C&C -A Bridge In The Works

Discussion in 'Photography Beginners' Forum' started by Nolan, Apr 8, 2010.

  1. Nolan

    Nolan TPF Noob!

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    If you have any opinions or critiques I'd love to here them.

    1)[​IMG]

    Camera: Nikon D90
    Exposure: 0.005 sec (1/200)
    Aperture: f/9.0
    Focal Length: 18 mm
    ISO Speed: 800

    2)[​IMG]

    Camera: Nikon D90
    Exposure: 0.003 sec (1/320)
    Aperture: f/4.5
    Focal Length: 40 mm
    ISO Speed: 200

    3)[​IMG]

    Camera: Nikon D90
    Exposure: 0.008 sec (1/125)
    Aperture: f/11.0
    Focal Length: 18 mm
     
  2. Bitter Jeweler

    Bitter Jeweler Been spending a lot of time on here!

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    Boring?
     
  3. kodakan

    kodakan TPF Noob!

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    No highlights in any of the photos. Maybe zoom in into something? But don't listen to me, I'm a complete noob myself. :D
     
  4. robitussin217

    robitussin217 TPF Noob!

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    Well, you were obviously able to get pretty close. I think you should have gotten much closer in some circumstances.

    I think there is one issue that I think of when looking at these. Since I'm no pro I can only get some thought started.

    The issue is "filling the frame" vs. "presenting the whole picture."

    In the first shot, those steps (up the side of the column) have an interesting shape. I'd really get in there, and get some shallower depth of field. f3.5 gives some kinda cool DOF. "The whole picture" isn't really appropriate here, it's kinda boring. I think the effect you were going for would be better served by getting closer and lower maybe?

    Kudos for going for repetition in the second shot. But, it comes off looking centered, bad light, boring sky, no contrast...

    The third shot is my favorite because of the exposure. Compositionally, though, it still doesn't do much for me. And, I don't know what to say.

    Anybody else?
     
  5. Nolan

    Nolan TPF Noob!

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    Thanks for the input. Next time i go out with my d90 i'll give what you said a try.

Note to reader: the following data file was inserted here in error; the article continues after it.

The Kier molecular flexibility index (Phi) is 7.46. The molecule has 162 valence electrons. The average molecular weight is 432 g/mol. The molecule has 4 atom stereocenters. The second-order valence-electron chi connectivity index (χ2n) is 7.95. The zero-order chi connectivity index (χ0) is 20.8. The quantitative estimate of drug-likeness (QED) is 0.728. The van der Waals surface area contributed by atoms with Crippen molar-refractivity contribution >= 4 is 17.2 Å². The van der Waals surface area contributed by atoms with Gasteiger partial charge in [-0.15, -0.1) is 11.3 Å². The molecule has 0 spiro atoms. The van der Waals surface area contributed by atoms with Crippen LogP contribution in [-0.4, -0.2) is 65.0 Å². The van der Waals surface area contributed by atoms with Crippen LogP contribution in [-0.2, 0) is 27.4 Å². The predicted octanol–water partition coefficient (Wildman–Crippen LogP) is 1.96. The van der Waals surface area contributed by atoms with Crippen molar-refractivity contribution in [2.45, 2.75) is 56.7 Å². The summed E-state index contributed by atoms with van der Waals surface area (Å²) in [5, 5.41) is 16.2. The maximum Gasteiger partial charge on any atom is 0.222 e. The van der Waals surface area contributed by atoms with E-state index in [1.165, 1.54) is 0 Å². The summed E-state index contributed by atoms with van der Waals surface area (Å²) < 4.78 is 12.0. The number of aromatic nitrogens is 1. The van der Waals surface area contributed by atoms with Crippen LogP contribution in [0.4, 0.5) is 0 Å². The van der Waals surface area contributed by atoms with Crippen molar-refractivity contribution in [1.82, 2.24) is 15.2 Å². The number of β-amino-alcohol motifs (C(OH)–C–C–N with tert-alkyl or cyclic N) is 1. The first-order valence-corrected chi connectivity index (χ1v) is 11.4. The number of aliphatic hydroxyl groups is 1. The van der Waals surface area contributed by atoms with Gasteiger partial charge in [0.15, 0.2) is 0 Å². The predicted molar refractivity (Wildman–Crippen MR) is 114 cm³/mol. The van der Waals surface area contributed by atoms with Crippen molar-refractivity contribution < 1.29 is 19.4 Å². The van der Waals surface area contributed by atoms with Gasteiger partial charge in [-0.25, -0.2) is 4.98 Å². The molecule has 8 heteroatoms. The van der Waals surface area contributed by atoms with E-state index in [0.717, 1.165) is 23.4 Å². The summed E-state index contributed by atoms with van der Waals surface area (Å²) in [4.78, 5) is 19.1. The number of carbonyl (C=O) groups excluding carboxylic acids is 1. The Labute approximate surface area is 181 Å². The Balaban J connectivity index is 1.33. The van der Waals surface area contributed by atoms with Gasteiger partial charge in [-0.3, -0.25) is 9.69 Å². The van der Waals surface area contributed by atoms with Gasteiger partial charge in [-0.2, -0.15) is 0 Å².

6. cnutco

    cnutco No longer a newbie, moving up!

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    I like the subject, but the pictures just look like some snap shots from the contractor. The great thing about a DSLR is the you can take a LOT of pictures. Get in there a take some from stupid angles.

    Fill the frame!!!
     
  7. cnutco

    cnutco No longer a newbie, moving up!

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    SUPPORT

    Sorry. I did not see it. I am not too great at spelling. My daughter said something.

    I got ur back.
     
  8. pcacj

    pcacj TPF Noob!

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    I think the third pic is an interesting pic, especially if you are into architecture or similar concepts. It looks like you boosted the saturation a bit? The second pic is pretty void of anything eye-catching. The first one almost approached 'interesting' but your distance and angle is not helping your shot. Like one of the other posters said, you should get in there and take some perspective shots. I wonder if you could have climbed those stairs?
     
  9. Koomoo

    Koomoo TPF Noob!

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    Stand really close and look up.
    BAM u got yourself an amazing shot.
     
  10. myfotoguy

    myfotoguy TPF Noob!

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    Yep, get close and try several angles. Some ideas:

    Get next to a column and look up (the steps as mentioned).

    Get on top of a column and look down (j/k!) I would see about getting above and zooming in to isolate details. From up on one of the sides.

    Possible some construction equipment, looking up a boom or something with the bridge under construction in the background (try different DOF here to see what looks best).

    Not sure if this helps, as this is kind of a different bridge, but some shots I took (that I want/need to redo next time I'm there). Timothy Bury Photography | Aerial Lift Bridge maybe they will give you an idea or two.
     
  11. LaFoto

    LaFoto Just Corinna in real life Staff Member Supporting Member

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    Building site photography is quite a thing of its own and just way too easily the results are kind of boring and only and exclusively interesting to the builders/contractors.

    So working with close-ups, abstracts, light and SHADOWS, leading lines, funny patterns of the tracks made by the earthmoving machines ... all that might give photos of building sites some more "pep".
     

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